int i = 5;

switch (i)
{
    case int n when (n >= 7):
        Console.WriteLine($"I am 7 or above: {n}");
        break;

    case int n when (n >= 4 && n <= 6 ):
        Console.WriteLine($"I am between 4 and 6: {n}");
        break;

    case int n when (n <= 3):
        Console.WriteLine($"I am 3 or less: {n}");
        break;
}

// Output: I am between 4 and 6: 5

Notes:

  • The parentheses ( and ) are not required in the when condition, but are used in this example to highlight the comparison(s).
  • var may also be used in lieu of int. For example: case var n when n >= 7:.
| improve this answer | |
  • 3
    This (pattern matching) should generally be best practice when you can use C# 7.x or above, as it is much clearer than the other answers. – UndyingJellyfish Jul 30 '18 at 11:42
  • Is there a way to achieve this with a list of Enums? Where the Enums map to int? – Sigex Dec 12 '18 at 11:21
76

This syntax is from the Visual Basic Select...Case Statement:

Dim number As Integer = 8
Select Case number
    Case 1 To 5
        Debug.WriteLine("Between 1 and 5, inclusive")
        ' The following is the only Case clause that evaluates to True.
    Case 6, 7, 8
        Debug.WriteLine("Between 6 and 8, inclusive")
    Case Is < 1
        Debug.WriteLine("Equal to 9 or 10")
    Case Else
        Debug.WriteLine("Not between 1 and 10, inclusive")
End Select

You cannot use this syntax in C#. Instead, you must use the syntax from your first example.

| improve this answer | |
  • 50
    this is one of the few things I miss about *Basic. – nickf Oct 16 '08 at 1:57
  • 10
    Here we have one of the few displays where visual basic is not as ugly, and is more versatile than c#. This is a valuable example! – bgmCoder Apr 14 '13 at 1:09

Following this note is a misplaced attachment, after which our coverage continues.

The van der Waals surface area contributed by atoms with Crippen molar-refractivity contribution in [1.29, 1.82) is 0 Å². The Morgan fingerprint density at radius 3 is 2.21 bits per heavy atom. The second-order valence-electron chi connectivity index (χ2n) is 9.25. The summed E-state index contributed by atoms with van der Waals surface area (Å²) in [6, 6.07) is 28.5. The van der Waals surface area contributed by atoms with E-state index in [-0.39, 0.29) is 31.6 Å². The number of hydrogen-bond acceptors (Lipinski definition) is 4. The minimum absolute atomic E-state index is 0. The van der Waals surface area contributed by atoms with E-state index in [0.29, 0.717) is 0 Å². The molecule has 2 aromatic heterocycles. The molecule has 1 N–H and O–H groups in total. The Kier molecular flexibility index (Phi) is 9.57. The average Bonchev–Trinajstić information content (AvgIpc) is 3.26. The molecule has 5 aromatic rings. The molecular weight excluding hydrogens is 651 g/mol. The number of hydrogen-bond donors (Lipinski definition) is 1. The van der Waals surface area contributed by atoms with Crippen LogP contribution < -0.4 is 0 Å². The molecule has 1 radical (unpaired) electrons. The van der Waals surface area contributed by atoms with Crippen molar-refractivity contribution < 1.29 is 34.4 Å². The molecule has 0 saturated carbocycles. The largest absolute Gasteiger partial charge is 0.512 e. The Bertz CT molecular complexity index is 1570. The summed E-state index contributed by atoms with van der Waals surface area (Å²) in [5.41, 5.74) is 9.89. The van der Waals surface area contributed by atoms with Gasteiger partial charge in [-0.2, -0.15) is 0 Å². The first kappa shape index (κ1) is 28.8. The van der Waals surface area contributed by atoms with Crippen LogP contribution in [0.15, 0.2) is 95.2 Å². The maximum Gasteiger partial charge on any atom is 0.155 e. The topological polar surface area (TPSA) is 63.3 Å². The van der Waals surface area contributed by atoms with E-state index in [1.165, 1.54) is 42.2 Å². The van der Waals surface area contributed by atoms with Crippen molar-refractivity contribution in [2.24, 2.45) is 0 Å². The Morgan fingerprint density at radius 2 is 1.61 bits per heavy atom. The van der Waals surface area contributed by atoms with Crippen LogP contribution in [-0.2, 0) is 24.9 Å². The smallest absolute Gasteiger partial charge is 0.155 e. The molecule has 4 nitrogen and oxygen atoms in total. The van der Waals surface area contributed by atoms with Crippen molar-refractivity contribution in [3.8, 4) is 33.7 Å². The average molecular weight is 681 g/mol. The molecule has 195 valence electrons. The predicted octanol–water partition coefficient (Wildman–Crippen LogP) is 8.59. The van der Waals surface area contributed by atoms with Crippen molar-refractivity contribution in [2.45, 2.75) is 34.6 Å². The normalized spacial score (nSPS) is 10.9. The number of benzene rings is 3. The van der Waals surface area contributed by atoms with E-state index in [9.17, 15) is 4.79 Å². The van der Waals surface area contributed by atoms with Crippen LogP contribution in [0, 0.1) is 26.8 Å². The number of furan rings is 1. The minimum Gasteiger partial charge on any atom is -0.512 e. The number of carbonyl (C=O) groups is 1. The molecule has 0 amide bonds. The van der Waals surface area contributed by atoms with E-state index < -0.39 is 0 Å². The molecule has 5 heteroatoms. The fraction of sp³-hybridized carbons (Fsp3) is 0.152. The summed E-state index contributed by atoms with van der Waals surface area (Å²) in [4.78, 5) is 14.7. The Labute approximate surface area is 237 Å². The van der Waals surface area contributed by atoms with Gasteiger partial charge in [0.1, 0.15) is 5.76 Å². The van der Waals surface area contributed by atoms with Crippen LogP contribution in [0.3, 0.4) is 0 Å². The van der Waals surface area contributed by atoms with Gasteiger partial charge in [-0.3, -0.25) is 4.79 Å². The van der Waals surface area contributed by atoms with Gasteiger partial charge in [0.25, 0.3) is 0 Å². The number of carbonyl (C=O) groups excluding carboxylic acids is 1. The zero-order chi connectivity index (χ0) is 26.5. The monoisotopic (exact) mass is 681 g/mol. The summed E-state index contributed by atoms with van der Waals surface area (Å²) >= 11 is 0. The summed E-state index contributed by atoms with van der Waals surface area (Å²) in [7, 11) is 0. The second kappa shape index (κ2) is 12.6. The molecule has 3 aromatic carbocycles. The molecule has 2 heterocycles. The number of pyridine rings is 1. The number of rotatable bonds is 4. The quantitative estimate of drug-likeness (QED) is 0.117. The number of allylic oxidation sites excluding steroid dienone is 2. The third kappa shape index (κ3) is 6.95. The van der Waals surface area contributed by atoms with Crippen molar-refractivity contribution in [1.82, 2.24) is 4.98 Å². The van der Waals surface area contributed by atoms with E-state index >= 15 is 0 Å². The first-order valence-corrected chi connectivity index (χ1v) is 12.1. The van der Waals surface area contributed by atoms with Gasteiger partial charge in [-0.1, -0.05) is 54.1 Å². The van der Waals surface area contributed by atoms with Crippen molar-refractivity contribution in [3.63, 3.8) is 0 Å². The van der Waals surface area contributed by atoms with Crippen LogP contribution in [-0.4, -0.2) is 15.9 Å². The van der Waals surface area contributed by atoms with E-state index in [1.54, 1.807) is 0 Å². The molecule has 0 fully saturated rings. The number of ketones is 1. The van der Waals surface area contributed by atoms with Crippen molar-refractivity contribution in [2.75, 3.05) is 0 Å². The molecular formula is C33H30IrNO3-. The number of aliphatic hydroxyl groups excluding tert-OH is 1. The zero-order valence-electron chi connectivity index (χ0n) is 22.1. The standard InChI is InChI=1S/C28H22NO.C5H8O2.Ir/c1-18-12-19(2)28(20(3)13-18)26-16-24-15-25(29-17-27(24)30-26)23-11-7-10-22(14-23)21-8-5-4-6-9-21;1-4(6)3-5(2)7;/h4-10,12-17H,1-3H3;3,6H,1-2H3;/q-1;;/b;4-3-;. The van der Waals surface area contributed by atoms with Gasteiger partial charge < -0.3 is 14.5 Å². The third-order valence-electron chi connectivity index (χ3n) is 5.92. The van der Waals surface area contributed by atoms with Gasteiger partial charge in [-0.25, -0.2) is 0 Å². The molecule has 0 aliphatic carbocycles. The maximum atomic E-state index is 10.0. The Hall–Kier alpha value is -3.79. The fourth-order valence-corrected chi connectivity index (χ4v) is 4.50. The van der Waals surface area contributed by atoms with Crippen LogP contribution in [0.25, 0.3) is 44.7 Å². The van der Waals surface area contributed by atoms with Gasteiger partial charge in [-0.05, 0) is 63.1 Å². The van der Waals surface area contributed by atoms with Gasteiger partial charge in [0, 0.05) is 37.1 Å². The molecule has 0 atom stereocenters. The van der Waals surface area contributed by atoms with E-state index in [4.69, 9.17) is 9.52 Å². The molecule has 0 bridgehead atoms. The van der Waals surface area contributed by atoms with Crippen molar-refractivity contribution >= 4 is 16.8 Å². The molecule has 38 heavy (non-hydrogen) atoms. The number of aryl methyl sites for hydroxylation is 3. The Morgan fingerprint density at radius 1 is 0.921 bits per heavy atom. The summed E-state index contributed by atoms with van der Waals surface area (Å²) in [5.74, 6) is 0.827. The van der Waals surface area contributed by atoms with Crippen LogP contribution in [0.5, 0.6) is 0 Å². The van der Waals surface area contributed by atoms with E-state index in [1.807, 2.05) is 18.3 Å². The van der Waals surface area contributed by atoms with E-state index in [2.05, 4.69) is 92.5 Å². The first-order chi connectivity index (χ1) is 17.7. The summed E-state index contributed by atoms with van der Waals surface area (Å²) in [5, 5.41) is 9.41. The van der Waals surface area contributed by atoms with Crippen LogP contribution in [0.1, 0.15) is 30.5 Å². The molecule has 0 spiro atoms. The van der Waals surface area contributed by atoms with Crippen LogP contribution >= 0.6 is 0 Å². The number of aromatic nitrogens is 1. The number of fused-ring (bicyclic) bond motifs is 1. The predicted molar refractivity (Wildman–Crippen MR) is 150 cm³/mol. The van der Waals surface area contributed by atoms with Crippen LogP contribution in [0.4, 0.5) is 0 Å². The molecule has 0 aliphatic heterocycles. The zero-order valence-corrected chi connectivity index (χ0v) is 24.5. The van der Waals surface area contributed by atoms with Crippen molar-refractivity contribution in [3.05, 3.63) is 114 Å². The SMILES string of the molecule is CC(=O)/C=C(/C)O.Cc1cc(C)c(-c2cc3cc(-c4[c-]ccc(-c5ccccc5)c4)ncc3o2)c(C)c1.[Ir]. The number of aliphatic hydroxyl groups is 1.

• This is pretty decent. I wonder why this has not been added with C# 8.0. Would be pretty nice. – Sigex Dec 12 '18 at 11:18
34

You can leave out the newline which gives you:

case 1: case 2: case 3:
   break;

but I consider that bad style.

| improve this answer | |
20

.NET Framework 3.5 has got ranges:

Enumerable.Range from MSDN

you can use it with "contains" and the IF statement, since like someone said the SWITCH statement uses the "==" operator.

Here an example:

int c = 2;
if(Enumerable.Range(0,10).Contains(c))
    DoThing();
else if(Enumerable.Range(11,20).Contains(c))
    DoAnotherThing();

But I think we can have more fun: since you won't need the return values and this action doesn't take parameters, you can easily use actions!

public static void MySwitchWithEnumerable(int switchcase, int startNumber, int endNumber, Action action)
{
    if(Enumerable.Range(startNumber, endNumber).Contains(switchcase))
        action();
}

The old example with this new method:

MySwitchWithEnumerable(c, 0, 10, DoThing);
MySwitchWithEnumerable(c, 10, 20, DoAnotherThing);

Since you are passing actions, not values, you should omit the parenthesis, it's very important. If you need function with arguments, just change the type of Action to Action<ParameterType>. If you need return values, use Func<ParameterType, ReturnType>.

In C# 3.0 there is no easy Partial Application to encapsulate the fact the the case parameter is the same, but you create a little helper method (a bit verbose, tho).

public static void MySwitchWithEnumerable(int startNumber, int endNumber, Action action){ 
    MySwitchWithEnumerable(3, startNumber, endNumber, action); 
}

Here an example of how new functional imported statement are IMHO more powerful and elegant than the old imperative one.

| improve this answer | |
  • 3